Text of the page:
Buffett on Stock Valuations

A description of how Buffett viewed stock valuations, and how he was viewed by the so-called "smart money", back in the late 1990s.

...Warren Buffett was considered by some of the more "go-go" investors of that day as something of a "has been" – an investor who had peaked who was even called "extinct" for staying out of high tech stocks. He was seen as a "your-father's-Oldsmobile" investor at a time when all the kids were buying up those hot, high-tech Lamborghini type stocks. Buffett was skeptical of high-tech stocks and how they made money. He warned of an overvalued market that was heading for trouble. In fact, at that famous summer gathering of media, technology and financial moguls at Sun Valley, Idaho, Warren Buffett was asked to give the concluding talk in July 1999. His remarks, though politely received, supported the view among the smart set that Buffett was out of touch with the "new paradigm" of high technology and ever-rising internet stock valuations.

Buffett's talk — complete with stock market history, slides and charts, careful Warren Buffett reasoning, and a share of corny examples – delivered a message that most of his high-tech listeners and their financial sidekicks were not keen to hear. There was no "new paradigm," Buffett said. The market could only yield what the economy produced, and this market was way out of sync in that respect. The next seventeen years, he explained, might not look much better than the dismal 1964-to-1981 period when the Dow had gone exactly nowhere. "If I had to pick the most probable return over that period," he said, "it would probably be six percent." But many investors – including those listening to Buffett's words – expected much higher returns, more in the neighborhood of thirteen to twenty-two percent.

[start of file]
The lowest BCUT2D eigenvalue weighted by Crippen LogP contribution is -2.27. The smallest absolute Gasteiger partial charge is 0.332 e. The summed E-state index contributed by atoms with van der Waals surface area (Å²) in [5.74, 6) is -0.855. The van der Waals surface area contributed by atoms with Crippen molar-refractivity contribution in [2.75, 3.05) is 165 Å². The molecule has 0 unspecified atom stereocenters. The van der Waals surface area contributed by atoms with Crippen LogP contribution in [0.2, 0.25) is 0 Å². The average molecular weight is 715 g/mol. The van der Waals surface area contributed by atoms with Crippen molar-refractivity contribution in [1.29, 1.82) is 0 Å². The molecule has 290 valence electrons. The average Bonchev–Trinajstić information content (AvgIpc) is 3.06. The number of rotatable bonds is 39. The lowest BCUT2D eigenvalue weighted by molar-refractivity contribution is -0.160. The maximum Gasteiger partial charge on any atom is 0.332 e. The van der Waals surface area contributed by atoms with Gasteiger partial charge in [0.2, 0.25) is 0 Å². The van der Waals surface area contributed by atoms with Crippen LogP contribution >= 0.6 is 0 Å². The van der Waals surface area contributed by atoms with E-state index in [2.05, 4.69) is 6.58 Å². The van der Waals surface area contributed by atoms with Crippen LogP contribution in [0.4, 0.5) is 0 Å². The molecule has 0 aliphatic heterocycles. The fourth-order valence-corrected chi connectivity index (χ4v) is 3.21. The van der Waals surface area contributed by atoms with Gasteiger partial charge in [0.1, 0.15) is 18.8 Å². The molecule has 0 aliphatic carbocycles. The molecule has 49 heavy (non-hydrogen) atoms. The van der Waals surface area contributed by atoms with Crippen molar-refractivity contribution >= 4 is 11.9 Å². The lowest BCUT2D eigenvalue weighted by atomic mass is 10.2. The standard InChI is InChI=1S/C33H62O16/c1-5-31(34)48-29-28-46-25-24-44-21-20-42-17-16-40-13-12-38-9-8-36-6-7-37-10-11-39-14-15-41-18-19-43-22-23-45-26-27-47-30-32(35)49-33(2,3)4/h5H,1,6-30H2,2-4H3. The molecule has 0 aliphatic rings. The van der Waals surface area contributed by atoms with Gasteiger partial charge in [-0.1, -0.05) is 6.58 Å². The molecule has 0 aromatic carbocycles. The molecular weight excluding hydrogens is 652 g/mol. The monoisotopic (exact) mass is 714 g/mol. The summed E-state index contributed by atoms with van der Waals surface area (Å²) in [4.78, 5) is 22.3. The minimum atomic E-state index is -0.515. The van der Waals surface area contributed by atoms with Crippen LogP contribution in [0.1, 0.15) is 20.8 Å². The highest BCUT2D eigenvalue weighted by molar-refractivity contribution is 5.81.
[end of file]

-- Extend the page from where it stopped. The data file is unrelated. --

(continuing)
Much of Buffett's message that day was ignored and dismissed – until March 2000, when the "dot com" bubble began to implode. Yet for a time, Buffett was considered by the smart money as "out of it" and "losing his edge;" a guy who had missed the high-tech moment and was now rationalizing his mistake.

Here's another very useful summary of what Buffett was thinking back then.

Thanks to the past decade, stocks overall appear more or less in line with intrinsic value (that's the average...quite a few individual stocks are expensive while others are still cheap).

Though we're not yet 17 years removed from the day of that talk in Sun Valley, Buffett said recently he now views the prospects for stocks* favorably going forward. Stocks may have gone nowhere from 1964-1981, but it wasn't necessary to wait until the end of that period to start buying. In other words, it was a great time to buy in 1974 even though the market needed 7 more years to finally put the highs of 1964 in the rearview mirror.


* As a tactical matter, I would not be buying much right now until a correction occurs. Longer term shares of good businesses bought at fair prices this past year will likely do just fine.
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Buffett on Stock Valuations
Buffett on Stock Valuations
Reviewed by Pisstol Aer
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